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The RILEY Project is excited to share Ben’s story as it will help students and young professionals understand how learning differences can be used to support the 1 in 5 who learn differently. Please consider sharing your story with The RILEY Project. Read Ben’s journey in his own words – responses have been edited for clarity.
Do you remember when you were first diagnosed with a Learning Difference? Were you told what difference is and how it impacts you both in and out of the classroom?
I was diagnosed with LD around 2nd or 3rd grade, though intervention and monitoring started in Kindergarten. I don’t remember much of a conversation about it at all, but I know I started taking Ritalin when I was in 3rd grade. That would have been 1992-1993. LDs were pretty new in those days, so I learned as I went. I figured out pretty early, though, that I functioned differently than others.
How old were you when you received support that made a difference?
5 or 6? Between Kindergarten and 1st grade, I did a program for a full school year called, Pre-First. It meant that I was a little older than most in my grade, but it definitely helped.
What accommodations have you received over the years? Have you or do you presently use the accommodations?
It’s been extended time on tests, and reduced distractions when I need them. I had an IEP and 504 Plan, and the last time I had any accommodations was graduating college. I’m not sure how to access or acquire them, I would like to know how.
Have you learned to be an advocate for yourself?
Yes…sort of. Many people don’t know what to do with it when I tell them about my conditions. My LDs are hard to explain, and there hasn’t always been a lot of information about them, so employees and others do know what to do. That’s why I’ve started sharing more openly about my conditions, and struggles. A lot of people like to say “they understand”…but they don’t, and it’s annoying.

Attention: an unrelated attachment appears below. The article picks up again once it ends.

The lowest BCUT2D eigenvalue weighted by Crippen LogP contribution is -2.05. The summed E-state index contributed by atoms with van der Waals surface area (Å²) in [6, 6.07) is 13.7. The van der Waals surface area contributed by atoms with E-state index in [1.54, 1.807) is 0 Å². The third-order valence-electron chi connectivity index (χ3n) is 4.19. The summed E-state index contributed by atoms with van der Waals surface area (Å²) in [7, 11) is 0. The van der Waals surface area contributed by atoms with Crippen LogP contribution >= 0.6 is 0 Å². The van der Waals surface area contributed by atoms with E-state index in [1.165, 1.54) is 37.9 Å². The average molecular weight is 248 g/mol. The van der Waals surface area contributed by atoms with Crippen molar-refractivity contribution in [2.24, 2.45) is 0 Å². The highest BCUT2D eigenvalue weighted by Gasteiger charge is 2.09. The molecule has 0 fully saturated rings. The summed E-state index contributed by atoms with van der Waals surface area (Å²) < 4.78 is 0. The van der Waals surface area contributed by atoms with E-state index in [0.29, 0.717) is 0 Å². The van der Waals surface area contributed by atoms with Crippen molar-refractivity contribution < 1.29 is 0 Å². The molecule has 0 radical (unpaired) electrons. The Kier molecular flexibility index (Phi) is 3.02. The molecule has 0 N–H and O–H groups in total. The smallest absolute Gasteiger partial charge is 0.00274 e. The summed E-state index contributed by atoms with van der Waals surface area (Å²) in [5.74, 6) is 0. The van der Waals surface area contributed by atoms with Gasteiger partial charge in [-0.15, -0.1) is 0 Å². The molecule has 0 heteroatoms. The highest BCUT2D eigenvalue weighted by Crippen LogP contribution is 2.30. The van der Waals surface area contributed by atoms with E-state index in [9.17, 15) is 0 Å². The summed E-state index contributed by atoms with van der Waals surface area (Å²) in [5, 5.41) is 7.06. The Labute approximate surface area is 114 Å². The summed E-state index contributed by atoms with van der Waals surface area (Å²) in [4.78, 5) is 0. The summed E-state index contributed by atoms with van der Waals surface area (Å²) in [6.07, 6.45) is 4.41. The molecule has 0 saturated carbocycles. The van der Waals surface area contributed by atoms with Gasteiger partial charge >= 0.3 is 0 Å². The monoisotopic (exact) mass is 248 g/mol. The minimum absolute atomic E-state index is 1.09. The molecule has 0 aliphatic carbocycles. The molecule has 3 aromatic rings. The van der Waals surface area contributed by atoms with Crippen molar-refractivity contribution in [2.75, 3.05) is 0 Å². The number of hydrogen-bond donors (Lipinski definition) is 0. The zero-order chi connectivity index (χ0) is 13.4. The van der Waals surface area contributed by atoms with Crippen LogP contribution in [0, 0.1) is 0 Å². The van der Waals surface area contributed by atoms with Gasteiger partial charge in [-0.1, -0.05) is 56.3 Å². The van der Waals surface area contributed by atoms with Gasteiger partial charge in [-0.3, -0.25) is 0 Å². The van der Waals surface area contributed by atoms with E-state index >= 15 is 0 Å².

How has your LD strengthened you as a person?
it’s taught me to have more empathy for others, and to be best friends with myself.
In your opinion, has the educational system provided enough support for students with LD through the years? Based on your experience, do you have recommendations on how students with LD could be more supported? If so, what are they?
I felt I got the support that I needed. I can’t speak for anyone else because I haven’t lived their story. “Enough support” is a vague term. Since LDs are all different, it’s hard to paint with a broad brush.
In your opinion, do you feel that that the educational system has provided enough support for students with LD through the years? Based on your personal experience, do you have recommendations on how students with LD could be more supported? If so, what are they?
I’m not sure about what I’d recommend personally. Many people still heard the word “disability” and think it’s an insult. I think it’s important to stop seeing disabilities as something negative, but simply as something we have. It’s annoying when someone thinks that I’m “making it up” or “making excuses” when I tell them I have LDs, or that I’m “limiting myself”. But then again, LDs have only really come to light in the last 30ish years (I’m 38), so there’s still a lot of misinformation and a lot to learn. That includes with me. For students, I’d start by recognizing that LDs are not a matter of intellect, nor are they something to be ashamed of. And to be willing to keep trying new approaches to see what works. I’m a teacher myself these days (though just a sub), but I don’t mind if a student would rather stand at their desk, instead of sit. If they’re able to get their work done, and aren’t disruptive, then I don’t mind.
Are there any particular tools/websites you recommend to other students with LD?
Thank you again, Ben, for sharing your story. Please visit https://therileyproject.org/contact to share your story today!